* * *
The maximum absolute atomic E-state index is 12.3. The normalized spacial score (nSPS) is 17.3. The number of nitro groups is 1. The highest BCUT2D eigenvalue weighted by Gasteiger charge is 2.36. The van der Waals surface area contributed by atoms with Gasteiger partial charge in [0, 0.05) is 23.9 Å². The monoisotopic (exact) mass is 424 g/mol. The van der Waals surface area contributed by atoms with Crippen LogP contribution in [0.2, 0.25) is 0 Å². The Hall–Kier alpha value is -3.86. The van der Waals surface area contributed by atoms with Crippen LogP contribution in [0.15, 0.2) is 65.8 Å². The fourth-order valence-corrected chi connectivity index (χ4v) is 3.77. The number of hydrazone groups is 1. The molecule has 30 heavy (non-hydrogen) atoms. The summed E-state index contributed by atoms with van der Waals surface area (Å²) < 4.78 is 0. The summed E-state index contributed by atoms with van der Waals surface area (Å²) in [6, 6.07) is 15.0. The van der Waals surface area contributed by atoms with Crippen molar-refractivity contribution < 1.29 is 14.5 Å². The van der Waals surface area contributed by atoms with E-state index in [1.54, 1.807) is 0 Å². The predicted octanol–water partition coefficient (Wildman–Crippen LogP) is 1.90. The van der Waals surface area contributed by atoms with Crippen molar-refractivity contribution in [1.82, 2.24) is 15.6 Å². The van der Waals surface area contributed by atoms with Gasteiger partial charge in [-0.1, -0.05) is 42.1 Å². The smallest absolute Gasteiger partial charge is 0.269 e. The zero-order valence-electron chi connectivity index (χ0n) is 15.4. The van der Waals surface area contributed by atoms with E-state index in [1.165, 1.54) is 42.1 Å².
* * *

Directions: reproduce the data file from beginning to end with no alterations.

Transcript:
The maximum absolute atomic E-state index is 12.3. The normalized spacial score (nSPS) is 17.3. The number of nitro groups is 1. The highest BCUT2D eigenvalue weighted by Gasteiger charge is 2.36. The van der Waals surface area contributed by atoms with Gasteiger partial charge in [0, 0.05) is 23.9 Å². The monoisotopic (exact) mass is 424 g/mol. The van der Waals surface area contributed by atoms with Crippen LogP contribution in [0.2, 0.25) is 0 Å². The Hall–Kier alpha value is -3.86. The van der Waals surface area contributed by atoms with Crippen LogP contribution in [0.15, 0.2) is 65.8 Å². The fourth-order valence-corrected chi connectivity index (χ4v) is 3.77. The number of hydrazone groups is 1. The molecule has 30 heavy (non-hydrogen) atoms. The summed E-state index contributed by atoms with van der Waals surface area (Å²) < 4.78 is 0. The summed E-state index contributed by atoms with van der Waals surface area (Å²) in [6, 6.07) is 15.0. The van der Waals surface area contributed by atoms with Crippen molar-refractivity contribution < 1.29 is 14.5 Å². The van der Waals surface area contributed by atoms with E-state index in [1.54, 1.807) is 0 Å². The predicted octanol–water partition coefficient (Wildman–Crippen LogP) is 1.90. The van der Waals surface area contributed by atoms with Crippen molar-refractivity contribution in [1.82, 2.24) is 15.6 Å². The van der Waals surface area contributed by atoms with Gasteiger partial charge in [-0.1, -0.05) is 42.1 Å². The smallest absolute Gasteiger partial charge is 0.269 e. The zero-order valence-electron chi connectivity index (χ0n) is 15.4. The van der Waals surface area contributed by atoms with E-state index in [1.165, 1.54) is 42.1 Å².